How to Make Mango Puree
It’s that time of year on Maui again… mango season! That means that all of our friends with mango trees are desperately giving away mangos from their yards by the truckload. What does one do with so many mangos?!? Make a lovely libation, of course!
In honor of mango season and the near transition to summer, I whipped up a batch of homemade mango puree and got to work on making some mango margaritas. This recipe is a nice tropical twist on the classic and feels like a midsummer getaway in a glass. Let’s get to work!
Here is what you will need for the puree:
- Fresh mangos
- Cutting board
- Sharp knife
- Jar or container to store and pour your puree
Small-kine warning! Some people are sensitive to a compound in mango skin called urushiol. Contact with urushiol can cause an itchy, blistering skin rash in some people (similar to poison oak or poison ivy). If this is a worry for you, wear food safe gloves.
Alright. Let’s start with how to cut a mango. If you have never before experienced this endeavor, the dismantling of a mango can seem quite daunting. The fruit is typically a large bean shape and contains a thin, fibrous pit. I have found that the method I use to cut the fruit produces the least waste with the least amount of work (a win-win situation, if you ask me).
Start by determining where the stem had been attached. You will use this spot as a guide to determine where the pit is located within the fruit. Your first cut will be just next to this spot, down into the thickest spot in the fruit, alongside the pit. Cut down and through the full thickness of the mango. Repeat on the other side of the stem.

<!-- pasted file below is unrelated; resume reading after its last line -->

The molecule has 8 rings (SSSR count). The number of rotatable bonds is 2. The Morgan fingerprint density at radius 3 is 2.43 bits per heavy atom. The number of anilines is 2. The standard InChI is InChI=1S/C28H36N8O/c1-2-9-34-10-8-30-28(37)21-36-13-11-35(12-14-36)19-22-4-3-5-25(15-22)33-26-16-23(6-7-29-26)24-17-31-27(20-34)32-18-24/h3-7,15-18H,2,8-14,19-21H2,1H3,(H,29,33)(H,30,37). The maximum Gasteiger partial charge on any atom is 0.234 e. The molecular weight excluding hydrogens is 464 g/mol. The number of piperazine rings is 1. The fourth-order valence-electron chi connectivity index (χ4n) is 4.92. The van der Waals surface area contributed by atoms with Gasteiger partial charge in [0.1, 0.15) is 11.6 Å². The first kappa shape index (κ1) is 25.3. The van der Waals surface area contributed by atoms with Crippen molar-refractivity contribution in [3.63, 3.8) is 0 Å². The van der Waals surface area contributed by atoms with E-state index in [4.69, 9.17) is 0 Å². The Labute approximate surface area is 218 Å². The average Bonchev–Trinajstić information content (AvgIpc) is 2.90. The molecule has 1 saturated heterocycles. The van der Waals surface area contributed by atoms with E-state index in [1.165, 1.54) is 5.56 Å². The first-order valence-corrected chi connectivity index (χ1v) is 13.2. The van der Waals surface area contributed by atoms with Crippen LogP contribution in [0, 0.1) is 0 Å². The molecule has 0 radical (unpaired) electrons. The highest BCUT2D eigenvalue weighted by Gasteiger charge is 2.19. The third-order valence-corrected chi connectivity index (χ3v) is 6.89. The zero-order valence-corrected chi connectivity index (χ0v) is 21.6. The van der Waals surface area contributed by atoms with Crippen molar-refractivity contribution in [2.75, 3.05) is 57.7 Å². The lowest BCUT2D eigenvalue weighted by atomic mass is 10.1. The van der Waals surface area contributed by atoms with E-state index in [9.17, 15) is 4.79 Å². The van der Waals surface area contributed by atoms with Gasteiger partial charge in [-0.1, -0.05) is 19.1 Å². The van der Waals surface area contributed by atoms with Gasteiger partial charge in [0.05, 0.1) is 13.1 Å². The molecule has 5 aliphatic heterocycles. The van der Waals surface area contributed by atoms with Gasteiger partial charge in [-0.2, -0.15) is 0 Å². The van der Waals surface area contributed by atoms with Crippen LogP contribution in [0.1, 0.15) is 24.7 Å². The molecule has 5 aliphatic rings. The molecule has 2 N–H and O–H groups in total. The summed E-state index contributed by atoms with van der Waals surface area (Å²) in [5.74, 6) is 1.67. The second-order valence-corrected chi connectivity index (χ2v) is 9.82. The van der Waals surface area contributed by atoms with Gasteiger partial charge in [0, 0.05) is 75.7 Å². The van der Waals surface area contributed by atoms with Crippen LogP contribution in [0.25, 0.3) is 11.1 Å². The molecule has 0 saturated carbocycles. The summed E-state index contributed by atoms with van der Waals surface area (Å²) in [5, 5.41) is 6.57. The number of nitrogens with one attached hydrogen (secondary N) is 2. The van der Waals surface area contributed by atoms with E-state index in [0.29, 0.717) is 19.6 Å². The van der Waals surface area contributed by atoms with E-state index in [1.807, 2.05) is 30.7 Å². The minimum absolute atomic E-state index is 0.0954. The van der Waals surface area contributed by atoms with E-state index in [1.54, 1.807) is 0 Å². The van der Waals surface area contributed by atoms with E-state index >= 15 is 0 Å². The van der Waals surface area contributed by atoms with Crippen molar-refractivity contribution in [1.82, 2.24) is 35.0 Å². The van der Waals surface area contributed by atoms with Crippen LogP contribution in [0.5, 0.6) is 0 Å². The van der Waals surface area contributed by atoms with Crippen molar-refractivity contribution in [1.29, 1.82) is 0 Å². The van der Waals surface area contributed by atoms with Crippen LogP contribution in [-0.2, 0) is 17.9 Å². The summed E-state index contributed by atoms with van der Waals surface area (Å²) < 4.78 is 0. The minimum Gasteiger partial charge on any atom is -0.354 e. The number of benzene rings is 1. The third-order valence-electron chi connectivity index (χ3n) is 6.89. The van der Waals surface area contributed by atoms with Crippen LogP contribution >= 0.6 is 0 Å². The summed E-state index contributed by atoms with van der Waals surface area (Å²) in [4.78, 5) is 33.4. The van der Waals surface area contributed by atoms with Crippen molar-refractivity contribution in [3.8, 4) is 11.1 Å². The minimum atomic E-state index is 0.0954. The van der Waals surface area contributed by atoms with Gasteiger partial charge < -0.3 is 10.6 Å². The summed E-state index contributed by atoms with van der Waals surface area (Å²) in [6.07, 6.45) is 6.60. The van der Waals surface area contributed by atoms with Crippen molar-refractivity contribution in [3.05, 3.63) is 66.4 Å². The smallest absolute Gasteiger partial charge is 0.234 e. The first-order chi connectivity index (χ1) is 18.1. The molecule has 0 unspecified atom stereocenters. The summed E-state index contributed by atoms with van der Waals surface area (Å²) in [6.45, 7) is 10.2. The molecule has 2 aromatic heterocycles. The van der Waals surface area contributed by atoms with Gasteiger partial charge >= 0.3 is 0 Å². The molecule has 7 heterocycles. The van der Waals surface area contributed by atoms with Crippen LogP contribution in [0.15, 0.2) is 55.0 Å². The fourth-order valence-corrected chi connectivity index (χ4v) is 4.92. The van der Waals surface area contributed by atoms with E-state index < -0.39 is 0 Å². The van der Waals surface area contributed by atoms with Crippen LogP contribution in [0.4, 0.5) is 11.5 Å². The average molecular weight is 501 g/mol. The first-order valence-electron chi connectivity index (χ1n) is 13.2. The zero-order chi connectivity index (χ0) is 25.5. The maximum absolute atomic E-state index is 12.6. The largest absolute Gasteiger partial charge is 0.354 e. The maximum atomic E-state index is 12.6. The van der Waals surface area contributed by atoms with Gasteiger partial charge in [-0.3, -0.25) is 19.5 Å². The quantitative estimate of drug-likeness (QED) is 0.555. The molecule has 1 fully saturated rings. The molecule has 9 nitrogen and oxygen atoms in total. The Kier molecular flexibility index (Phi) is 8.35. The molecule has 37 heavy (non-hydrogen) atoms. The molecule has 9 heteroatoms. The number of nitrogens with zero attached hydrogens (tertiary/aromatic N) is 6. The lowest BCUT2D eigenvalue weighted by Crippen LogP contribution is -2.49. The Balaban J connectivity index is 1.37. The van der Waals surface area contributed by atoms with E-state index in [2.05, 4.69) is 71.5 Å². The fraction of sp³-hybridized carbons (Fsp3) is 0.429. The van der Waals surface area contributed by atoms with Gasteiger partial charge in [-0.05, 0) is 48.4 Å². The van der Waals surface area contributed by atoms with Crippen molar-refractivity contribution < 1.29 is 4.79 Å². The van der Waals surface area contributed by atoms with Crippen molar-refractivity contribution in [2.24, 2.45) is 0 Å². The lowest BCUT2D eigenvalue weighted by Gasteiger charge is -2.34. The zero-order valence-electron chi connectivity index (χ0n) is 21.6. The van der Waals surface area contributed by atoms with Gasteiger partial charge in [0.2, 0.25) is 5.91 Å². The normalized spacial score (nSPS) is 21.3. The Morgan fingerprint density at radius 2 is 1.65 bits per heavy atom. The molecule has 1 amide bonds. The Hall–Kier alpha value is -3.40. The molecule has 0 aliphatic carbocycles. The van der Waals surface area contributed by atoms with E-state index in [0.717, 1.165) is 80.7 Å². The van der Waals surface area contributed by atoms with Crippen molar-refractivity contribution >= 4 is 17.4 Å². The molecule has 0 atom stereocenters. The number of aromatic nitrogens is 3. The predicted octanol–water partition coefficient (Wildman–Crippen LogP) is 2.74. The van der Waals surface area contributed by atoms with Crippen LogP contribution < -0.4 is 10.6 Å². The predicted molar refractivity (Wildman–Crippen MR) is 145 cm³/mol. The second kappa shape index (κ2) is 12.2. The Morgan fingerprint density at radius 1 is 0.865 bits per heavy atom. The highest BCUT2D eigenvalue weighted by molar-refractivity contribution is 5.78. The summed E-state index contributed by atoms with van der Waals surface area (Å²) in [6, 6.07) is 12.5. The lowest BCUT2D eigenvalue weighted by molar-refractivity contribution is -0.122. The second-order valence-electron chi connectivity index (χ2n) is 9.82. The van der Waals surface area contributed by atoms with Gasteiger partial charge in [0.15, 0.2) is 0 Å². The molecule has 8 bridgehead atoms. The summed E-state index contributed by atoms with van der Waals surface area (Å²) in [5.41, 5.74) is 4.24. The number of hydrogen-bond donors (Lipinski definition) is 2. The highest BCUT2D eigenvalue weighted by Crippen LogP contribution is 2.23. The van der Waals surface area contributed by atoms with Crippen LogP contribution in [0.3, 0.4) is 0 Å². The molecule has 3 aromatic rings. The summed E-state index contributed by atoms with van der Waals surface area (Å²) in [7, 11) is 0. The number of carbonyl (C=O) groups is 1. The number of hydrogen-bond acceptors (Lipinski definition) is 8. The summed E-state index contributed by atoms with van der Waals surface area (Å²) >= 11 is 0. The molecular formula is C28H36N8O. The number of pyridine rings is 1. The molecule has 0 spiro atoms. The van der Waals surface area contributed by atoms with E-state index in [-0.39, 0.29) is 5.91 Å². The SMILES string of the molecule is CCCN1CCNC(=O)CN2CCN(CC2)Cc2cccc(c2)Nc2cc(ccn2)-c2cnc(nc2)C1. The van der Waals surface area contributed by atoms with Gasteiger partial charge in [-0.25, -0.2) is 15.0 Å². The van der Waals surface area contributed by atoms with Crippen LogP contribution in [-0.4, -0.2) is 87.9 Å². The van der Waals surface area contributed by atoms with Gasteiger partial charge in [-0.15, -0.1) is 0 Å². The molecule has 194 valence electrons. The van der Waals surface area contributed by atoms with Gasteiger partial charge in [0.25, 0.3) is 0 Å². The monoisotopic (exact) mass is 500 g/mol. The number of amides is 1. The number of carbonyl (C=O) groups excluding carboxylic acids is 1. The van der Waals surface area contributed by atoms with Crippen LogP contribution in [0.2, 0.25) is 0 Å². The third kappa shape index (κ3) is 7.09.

This will leave you with 2 large ovals of fruit. One side with skin, one without.
Trim the remaining skin and flesh from the top and bottom of the pit. Be careful not to cut through the full thickness of your oval, slice 3 or 4 lines lengthwise.
Rotate and slice width wise creating a little grid in your mango half.
Now for the fun part! Push on the skin side of your mango half to invert your little grid. This will make the flesh of your mango stand up from the skin in little cubes.
Simply slice or pluck your little cubes from the skin and toss into the blender. Repeat on the other half of your mango and add in any remaining little trimmings, from skin.
Once your mango has been thoroughly stripped and added to the pitcher of your blender, fire that thing up! I set my blender to the puree setting and let that bad boy do its thing for a couple of minutes.
Turn off your blender and you are good to go! Pour the contents of the pitcher into a food safe container and store in the refrigerator for up to a week.
For a smoother puree, you can also run the contents of your blender through a strainer, but I find that this step is not usually needed.
After emptying your blender pitcher, give it a quick rinse, fill with water, and add a few drops of dish soap. Toss the lid back on, pop it back on your blender, and let it run for about 30 seconds.
Dump the contents and give it a quick rinse. Boom! Clean pitcher!
A tropical explosion in your mouth, this tangy take on the classic margarita is just what summer should be about—good booze and better friends.
- 2 oz fresh mango puree
- 2 oz tequila
- 1 oz fresh lime juice
- Lime wedge (to rim the glass and garnish)
- Chili Powder
- Mix salt and chili powder together in a shallow saucer.
- Run lime wedge around the rim of a rocks glass or coupe.
- Dip Inverted glass in salt and chili powder mixture to rim glass.
- Place mango puree, tequila, lime juice, and ice in a shaker.
- Shake until cold.
- Place several ice cubes in the salt/chili-rimmed glass and top with freshly shaken cocktail.
- Garnish with lime wedge if desired.
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